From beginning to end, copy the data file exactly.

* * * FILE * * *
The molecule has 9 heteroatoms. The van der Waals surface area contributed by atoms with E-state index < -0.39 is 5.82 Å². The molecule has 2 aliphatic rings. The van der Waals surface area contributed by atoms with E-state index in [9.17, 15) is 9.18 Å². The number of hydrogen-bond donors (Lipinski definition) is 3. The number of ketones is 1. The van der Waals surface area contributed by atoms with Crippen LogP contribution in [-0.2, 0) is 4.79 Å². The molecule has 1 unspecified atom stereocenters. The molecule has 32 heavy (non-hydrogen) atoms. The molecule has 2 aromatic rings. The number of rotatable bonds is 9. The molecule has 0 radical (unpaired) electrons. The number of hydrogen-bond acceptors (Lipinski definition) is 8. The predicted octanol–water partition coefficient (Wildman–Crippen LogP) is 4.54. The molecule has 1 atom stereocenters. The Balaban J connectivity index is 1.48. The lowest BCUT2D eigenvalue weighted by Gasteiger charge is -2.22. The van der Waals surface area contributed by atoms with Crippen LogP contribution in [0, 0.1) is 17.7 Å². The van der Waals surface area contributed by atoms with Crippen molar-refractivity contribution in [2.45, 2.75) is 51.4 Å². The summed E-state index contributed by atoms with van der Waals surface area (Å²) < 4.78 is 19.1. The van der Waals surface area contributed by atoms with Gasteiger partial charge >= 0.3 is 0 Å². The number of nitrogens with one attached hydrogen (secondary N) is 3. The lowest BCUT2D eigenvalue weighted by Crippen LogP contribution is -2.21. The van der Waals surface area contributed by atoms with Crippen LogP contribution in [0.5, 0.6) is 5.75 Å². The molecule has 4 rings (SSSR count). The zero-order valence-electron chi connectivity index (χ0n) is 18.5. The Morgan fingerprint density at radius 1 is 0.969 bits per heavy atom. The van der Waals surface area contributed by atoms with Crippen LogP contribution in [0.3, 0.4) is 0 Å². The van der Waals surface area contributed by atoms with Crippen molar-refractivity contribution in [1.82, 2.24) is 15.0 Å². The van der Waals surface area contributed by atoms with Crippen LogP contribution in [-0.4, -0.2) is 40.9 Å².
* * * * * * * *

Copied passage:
The molecule has 9 heteroatoms. The van der Waals surface area contributed by atoms with E-state index < -0.39 is 5.82 Å². The molecule has 2 aliphatic rings. The van der Waals surface area contributed by atoms with E-state index in [9.17, 15) is 9.18 Å². The number of hydrogen-bond donors (Lipinski definition) is 3. The number of ketones is 1. The van der Waals surface area contributed by atoms with Crippen LogP contribution in [-0.2, 0) is 4.79 Å². The molecule has 1 unspecified atom stereocenters. The molecule has 32 heavy (non-hydrogen) atoms. The molecule has 2 aromatic rings. The number of rotatable bonds is 9. The molecule has 0 radical (unpaired) electrons. The number of hydrogen-bond acceptors (Lipinski definition) is 8. The predicted octanol–water partition coefficient (Wildman–Crippen LogP) is 4.54. The molecule has 1 atom stereocenters. The Balaban J connectivity index is 1.48. The lowest BCUT2D eigenvalue weighted by Gasteiger charge is -2.22. The van der Waals surface area contributed by atoms with Crippen LogP contribution in [0, 0.1) is 17.7 Å². The van der Waals surface area contributed by atoms with Crippen molar-refractivity contribution in [2.45, 2.75) is 51.4 Å². The summed E-state index contributed by atoms with van der Waals surface area (Å²) < 4.78 is 19.1. The van der Waals surface area contributed by atoms with Gasteiger partial charge >= 0.3 is 0 Å². The number of nitrogens with one attached hydrogen (secondary N) is 3. The lowest BCUT2D eigenvalue weighted by Crippen LogP contribution is -2.21. The van der Waals surface area contributed by atoms with Crippen LogP contribution in [0.5, 0.6) is 5.75 Å². The molecule has 4 rings (SSSR count). The zero-order valence-electron chi connectivity index (χ0n) is 18.5. The Morgan fingerprint density at radius 1 is 0.969 bits per heavy atom. The van der Waals surface area contributed by atoms with Crippen LogP contribution in [0.3, 0.4) is 0 Å². The van der Waals surface area contributed by atoms with Crippen molar-refractivity contribution in [1.82, 2.24) is 15.0 Å². The van der Waals surface area contributed by atoms with Crippen LogP contribution in [-0.4, -0.2) is 40.9 Å².